Saturday, May 21st 2016
Art exhibitions have traditionally segregated the art – whether paintings hanging on the wall or sculptures placed on platforms or plinths – from the viewers who filed slowly past, observing the works from a respectful distance, often separated from them by a virtual or actual barrier of some kind. These days, this barrier is more and more often being dispensed with, allowing viewers to walk around the works, approach them and even in some cases manipulate them, as in the case of Roelof Louw’s now famous Soul City (Pyramid of Oranges), where visitors are invited to take an orange from the pyramid, thus modifying the work.
The exhibition we visited at South London Gallery takes this a step further. By Michael Dean, it is entitled Sic Glyphs. The relationship between the visitor and the art is not merely fortuitous but is made explicit as explained by this paragraph on the Web page (read the rest of the page for information on the art and the artist):
Works are encountered in an intimate experience that centres viewers as protagonists in what the artist describes as a “typographical texty field or a fXXXing forest of physically abstracted versions of my writing”. Dean’s explicit intention is for it to matter that it’s you who walks in through the door: that you are so much more than the reader of the text.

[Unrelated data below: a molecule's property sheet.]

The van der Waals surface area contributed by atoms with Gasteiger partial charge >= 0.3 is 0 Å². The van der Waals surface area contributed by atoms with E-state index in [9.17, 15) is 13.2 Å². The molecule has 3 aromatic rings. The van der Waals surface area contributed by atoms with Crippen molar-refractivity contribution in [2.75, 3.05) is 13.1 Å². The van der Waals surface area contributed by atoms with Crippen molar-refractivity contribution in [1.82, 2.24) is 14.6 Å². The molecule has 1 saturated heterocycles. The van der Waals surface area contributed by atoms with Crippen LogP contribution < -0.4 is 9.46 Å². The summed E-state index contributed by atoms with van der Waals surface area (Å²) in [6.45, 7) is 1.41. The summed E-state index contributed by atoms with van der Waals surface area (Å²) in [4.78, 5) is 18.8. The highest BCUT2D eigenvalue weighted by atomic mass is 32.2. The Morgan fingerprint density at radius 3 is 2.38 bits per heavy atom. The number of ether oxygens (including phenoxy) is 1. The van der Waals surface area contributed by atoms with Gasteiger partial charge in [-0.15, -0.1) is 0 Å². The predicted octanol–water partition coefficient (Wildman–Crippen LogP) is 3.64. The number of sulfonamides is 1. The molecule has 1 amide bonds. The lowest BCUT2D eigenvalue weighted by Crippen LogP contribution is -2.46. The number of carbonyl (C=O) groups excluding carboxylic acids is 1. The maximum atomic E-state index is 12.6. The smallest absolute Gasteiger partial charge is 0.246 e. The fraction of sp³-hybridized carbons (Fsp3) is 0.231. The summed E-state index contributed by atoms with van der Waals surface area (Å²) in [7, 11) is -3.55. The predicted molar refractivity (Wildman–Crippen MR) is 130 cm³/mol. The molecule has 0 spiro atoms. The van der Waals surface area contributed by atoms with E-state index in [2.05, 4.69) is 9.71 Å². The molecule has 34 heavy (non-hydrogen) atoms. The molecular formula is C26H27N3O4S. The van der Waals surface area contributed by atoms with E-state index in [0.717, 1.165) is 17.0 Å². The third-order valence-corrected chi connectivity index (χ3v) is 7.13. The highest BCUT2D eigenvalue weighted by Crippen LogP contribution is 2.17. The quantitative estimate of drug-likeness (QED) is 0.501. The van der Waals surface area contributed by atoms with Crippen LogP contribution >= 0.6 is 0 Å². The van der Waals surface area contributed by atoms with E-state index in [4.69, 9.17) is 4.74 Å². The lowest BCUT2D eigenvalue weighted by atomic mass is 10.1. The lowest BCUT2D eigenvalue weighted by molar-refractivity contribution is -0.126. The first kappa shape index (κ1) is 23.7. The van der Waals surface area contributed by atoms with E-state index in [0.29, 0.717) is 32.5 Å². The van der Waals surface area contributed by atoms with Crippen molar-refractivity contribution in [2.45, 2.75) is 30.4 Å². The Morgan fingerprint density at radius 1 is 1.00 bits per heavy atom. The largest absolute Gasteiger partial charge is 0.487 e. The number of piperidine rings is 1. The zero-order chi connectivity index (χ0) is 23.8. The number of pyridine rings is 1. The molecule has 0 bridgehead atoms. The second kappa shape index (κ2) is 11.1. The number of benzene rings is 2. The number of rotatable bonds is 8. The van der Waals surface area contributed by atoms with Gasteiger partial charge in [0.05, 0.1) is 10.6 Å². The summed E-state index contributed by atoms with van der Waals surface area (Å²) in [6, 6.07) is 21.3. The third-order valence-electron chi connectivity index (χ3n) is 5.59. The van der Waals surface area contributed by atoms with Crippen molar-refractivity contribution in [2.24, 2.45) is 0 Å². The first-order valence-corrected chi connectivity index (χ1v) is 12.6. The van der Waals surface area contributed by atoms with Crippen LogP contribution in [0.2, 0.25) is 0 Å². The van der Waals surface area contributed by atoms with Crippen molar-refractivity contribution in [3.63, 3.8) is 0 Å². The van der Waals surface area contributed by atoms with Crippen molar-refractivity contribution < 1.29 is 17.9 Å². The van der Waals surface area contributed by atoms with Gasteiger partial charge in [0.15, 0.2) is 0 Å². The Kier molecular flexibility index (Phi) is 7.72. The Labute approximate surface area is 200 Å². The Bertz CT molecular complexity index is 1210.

What that seems to mean is that the visitor is not merely a disembodied eye-brain taking in the sight of the art works but maintains an awareness of the self interacting with the works.
I cannot say whether or not I fulfilled the artist’s expectations but only what I actually experienced. One enters first into a small room or antechamber in which there resides a single work.
There is no information or signage to explain or direct you but you proceed through the open doorway ahead and then enter via a door immediately to your left.
This leads into a larger room, the floor and walls of which are painted brilliant white. As a result, this is less a containing area than a space of uncertain dimensions. The floor is scattered with objects large and small, among which you may freely walk. There are also stickers in places on the wall though these do not show up in the photos (mea culpa).
The immediate impression was that I was wandering in an alien landscape of some sort, an area partially cleared after demolition, perhaps, or a zone blasted by war. But then it seemed more as though it was the landscape of someone’s mind though I had no key to decode it. It also reminded me of the sketches and doodles made by some artists and illustrators in the Surrealist period.
While most of the objects seemed not to represent or imitate recognizable entities from the real world, some of the smaller ones did, such as this tuft of wild grass rooted in a lump of clay or some clenched hands moulded from clay.
The eye-brain sort to recognize objects or read a meaning into them but ultimately failed to do so (at least mine did!). One was left feeling that ‘meaning’ lay just beyond the reach of the mind.
A panoramic view from the far end (i.e. the end opposite the entrance/exit):
One leaves by the same smaller room through which one arrives:
The gallery’s Web page about the exhibition gives some information on the installation, in particular its connection with the artist’s writing, but beyond that one is left to explore and find one’s own understanding of it.